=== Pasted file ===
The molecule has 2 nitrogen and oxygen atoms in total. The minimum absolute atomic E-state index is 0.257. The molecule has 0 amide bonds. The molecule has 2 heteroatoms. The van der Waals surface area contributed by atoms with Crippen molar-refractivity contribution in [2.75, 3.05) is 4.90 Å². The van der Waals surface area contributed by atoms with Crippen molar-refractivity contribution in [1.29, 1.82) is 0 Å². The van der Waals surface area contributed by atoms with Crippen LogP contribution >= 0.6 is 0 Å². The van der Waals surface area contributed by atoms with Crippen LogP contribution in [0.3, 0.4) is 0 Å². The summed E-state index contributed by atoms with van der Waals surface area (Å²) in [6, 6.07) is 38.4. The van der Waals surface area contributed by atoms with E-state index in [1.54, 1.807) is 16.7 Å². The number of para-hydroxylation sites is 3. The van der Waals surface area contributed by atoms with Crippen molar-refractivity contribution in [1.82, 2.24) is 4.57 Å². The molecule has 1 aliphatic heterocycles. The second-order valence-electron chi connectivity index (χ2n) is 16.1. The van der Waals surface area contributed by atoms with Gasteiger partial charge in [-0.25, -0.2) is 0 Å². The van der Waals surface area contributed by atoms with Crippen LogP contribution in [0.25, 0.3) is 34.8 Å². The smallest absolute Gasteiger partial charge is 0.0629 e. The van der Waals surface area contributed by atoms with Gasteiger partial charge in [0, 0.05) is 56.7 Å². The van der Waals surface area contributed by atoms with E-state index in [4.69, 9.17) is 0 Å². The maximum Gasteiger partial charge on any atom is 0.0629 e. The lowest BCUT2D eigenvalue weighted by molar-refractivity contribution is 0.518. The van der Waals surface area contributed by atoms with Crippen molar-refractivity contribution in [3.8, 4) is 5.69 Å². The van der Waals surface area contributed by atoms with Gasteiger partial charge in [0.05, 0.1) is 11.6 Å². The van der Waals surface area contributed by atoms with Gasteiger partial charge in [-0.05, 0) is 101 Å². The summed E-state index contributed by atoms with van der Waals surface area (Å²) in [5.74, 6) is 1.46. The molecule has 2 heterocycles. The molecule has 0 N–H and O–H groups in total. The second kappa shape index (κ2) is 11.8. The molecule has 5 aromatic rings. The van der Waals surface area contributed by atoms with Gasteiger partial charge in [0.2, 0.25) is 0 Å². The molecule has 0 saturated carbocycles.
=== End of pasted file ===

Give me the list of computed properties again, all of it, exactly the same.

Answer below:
The molecule has 2 nitrogen and oxygen atoms in total. The minimum absolute atomic E-state index is 0.257. The molecule has 0 amide bonds. The molecule has 2 heteroatoms. The van der Waals surface area contributed by atoms with Crippen molar-refractivity contribution in [2.75, 3.05) is 4.90 Å². The van der Waals surface area contributed by atoms with Crippen molar-refractivity contribution in [1.29, 1.82) is 0 Å². The van der Waals surface area contributed by atoms with Crippen LogP contribution >= 0.6 is 0 Å². The van der Waals surface area contributed by atoms with Crippen LogP contribution in [0.3, 0.4) is 0 Å². The summed E-state index contributed by atoms with van der Waals surface area (Å²) in [6, 6.07) is 38.4. The van der Waals surface area contributed by atoms with E-state index in [1.54, 1.807) is 16.7 Å². The number of para-hydroxylation sites is 3. The van der Waals surface area contributed by atoms with Crippen molar-refractivity contribution in [1.82, 2.24) is 4.57 Å². The molecule has 1 aliphatic heterocycles. The second-order valence-electron chi connectivity index (χ2n) is 16.1. The van der Waals surface area contributed by atoms with Gasteiger partial charge in [-0.25, -0.2) is 0 Å². The van der Waals surface area contributed by atoms with Crippen LogP contribution in [0.25, 0.3) is 34.8 Å². The smallest absolute Gasteiger partial charge is 0.0629 e. The van der Waals surface area contributed by atoms with Gasteiger partial charge in [0, 0.05) is 56.7 Å². The van der Waals surface area contributed by atoms with E-state index in [4.69, 9.17) is 0 Å². The maximum Gasteiger partial charge on any atom is 0.0629 e. The lowest BCUT2D eigenvalue weighted by molar-refractivity contribution is 0.518. The van der Waals surface area contributed by atoms with Crippen molar-refractivity contribution in [3.8, 4) is 5.69 Å². The van der Waals surface area contributed by atoms with Gasteiger partial charge in [0.05, 0.1) is 11.6 Å². The van der Waals surface area contributed by atoms with Gasteiger partial charge in [-0.05, 0) is 101 Å². The summed E-state index contributed by atoms with van der Waals surface area (Å²) in [5.74, 6) is 1.46. The molecule has 2 heterocycles. The molecule has 0 N–H and O–H groups in total. The second kappa shape index (κ2) is 11.8. The molecule has 5 aromatic rings. The van der Waals surface area contributed by atoms with Gasteiger partial charge in [0.2, 0.25) is 0 Å². The molecule has 0 saturated carbocycles.